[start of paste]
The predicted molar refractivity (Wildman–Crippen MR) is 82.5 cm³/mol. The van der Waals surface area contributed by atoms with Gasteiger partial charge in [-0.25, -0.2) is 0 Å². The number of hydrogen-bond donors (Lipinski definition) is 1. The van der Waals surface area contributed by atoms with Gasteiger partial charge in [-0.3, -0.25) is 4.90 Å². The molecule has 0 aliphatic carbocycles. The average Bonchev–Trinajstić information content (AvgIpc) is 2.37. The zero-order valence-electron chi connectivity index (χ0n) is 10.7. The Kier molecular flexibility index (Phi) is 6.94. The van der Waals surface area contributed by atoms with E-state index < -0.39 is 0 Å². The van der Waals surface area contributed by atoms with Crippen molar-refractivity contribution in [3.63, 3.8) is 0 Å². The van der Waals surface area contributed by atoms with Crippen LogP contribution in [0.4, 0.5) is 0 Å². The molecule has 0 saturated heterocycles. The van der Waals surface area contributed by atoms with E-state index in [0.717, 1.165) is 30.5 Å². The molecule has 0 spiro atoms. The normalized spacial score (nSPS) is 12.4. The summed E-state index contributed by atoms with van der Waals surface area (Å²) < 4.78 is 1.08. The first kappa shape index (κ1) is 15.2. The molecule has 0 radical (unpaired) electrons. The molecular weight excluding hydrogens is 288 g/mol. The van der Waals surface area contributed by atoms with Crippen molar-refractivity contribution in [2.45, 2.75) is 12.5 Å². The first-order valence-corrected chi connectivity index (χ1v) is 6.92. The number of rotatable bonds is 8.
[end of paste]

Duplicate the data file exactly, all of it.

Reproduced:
The predicted molar refractivity (Wildman–Crippen MR) is 82.5 cm³/mol. The van der Waals surface area contributed by atoms with Gasteiger partial charge in [-0.25, -0.2) is 0 Å². The number of hydrogen-bond donors (Lipinski definition) is 1. The van der Waals surface area contributed by atoms with Gasteiger partial charge in [-0.3, -0.25) is 4.90 Å². The molecule has 0 aliphatic carbocycles. The average Bonchev–Trinajstić information content (AvgIpc) is 2.37. The zero-order valence-electron chi connectivity index (χ0n) is 10.7. The Kier molecular flexibility index (Phi) is 6.94. The van der Waals surface area contributed by atoms with E-state index < -0.39 is 0 Å². The van der Waals surface area contributed by atoms with Crippen molar-refractivity contribution in [3.63, 3.8) is 0 Å². The van der Waals surface area contributed by atoms with Crippen LogP contribution in [0.4, 0.5) is 0 Å². The molecule has 0 saturated heterocycles. The van der Waals surface area contributed by atoms with E-state index in [0.717, 1.165) is 30.5 Å². The molecule has 0 spiro atoms. The normalized spacial score (nSPS) is 12.4. The summed E-state index contributed by atoms with van der Waals surface area (Å²) < 4.78 is 1.08. The first kappa shape index (κ1) is 15.2. The molecule has 0 radical (unpaired) electrons. The molecular weight excluding hydrogens is 288 g/mol. The van der Waals surface area contributed by atoms with Crippen molar-refractivity contribution in [2.45, 2.75) is 12.5 Å². The first-order valence-corrected chi connectivity index (χ1v) is 6.92. The number of rotatable bonds is 8.